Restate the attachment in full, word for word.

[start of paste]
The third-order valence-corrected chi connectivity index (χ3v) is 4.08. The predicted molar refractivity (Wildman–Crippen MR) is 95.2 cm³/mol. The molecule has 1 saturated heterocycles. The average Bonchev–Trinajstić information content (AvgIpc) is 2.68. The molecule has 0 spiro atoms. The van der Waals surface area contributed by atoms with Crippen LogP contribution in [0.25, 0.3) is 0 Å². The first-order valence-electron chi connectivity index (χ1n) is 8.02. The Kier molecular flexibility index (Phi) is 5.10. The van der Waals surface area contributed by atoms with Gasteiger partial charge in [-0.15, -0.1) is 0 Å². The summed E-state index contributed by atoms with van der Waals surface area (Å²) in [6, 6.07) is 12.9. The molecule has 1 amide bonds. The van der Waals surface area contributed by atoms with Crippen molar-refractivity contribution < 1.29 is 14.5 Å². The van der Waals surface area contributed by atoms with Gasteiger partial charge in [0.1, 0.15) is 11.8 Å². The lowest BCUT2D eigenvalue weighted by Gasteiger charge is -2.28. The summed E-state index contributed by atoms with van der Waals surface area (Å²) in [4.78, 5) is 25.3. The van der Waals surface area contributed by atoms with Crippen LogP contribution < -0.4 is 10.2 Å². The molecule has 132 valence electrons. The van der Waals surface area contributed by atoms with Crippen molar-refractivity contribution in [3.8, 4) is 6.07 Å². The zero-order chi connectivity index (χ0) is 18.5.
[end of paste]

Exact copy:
The third-order valence-corrected chi connectivity index (χ3v) is 4.08. The predicted molar refractivity (Wildman–Crippen MR) is 95.2 cm³/mol. The molecule has 1 saturated heterocycles. The average Bonchev–Trinajstić information content (AvgIpc) is 2.68. The molecule has 0 spiro atoms. The van der Waals surface area contributed by atoms with Crippen LogP contribution in [0.25, 0.3) is 0 Å². The first-order valence-electron chi connectivity index (χ1n) is 8.02. The Kier molecular flexibility index (Phi) is 5.10. The van der Waals surface area contributed by atoms with Gasteiger partial charge in [-0.15, -0.1) is 0 Å². The summed E-state index contributed by atoms with van der Waals surface area (Å²) in [6, 6.07) is 12.9. The molecule has 1 amide bonds. The van der Waals surface area contributed by atoms with Crippen molar-refractivity contribution < 1.29 is 14.5 Å². The van der Waals surface area contributed by atoms with Gasteiger partial charge in [0.1, 0.15) is 11.8 Å². The lowest BCUT2D eigenvalue weighted by Gasteiger charge is -2.28. The summed E-state index contributed by atoms with van der Waals surface area (Å²) in [4.78, 5) is 25.3. The van der Waals surface area contributed by atoms with Crippen LogP contribution < -0.4 is 10.2 Å². The molecule has 132 valence electrons. The van der Waals surface area contributed by atoms with Crippen molar-refractivity contribution in [3.8, 4) is 6.07 Å². The zero-order chi connectivity index (χ0) is 18.5.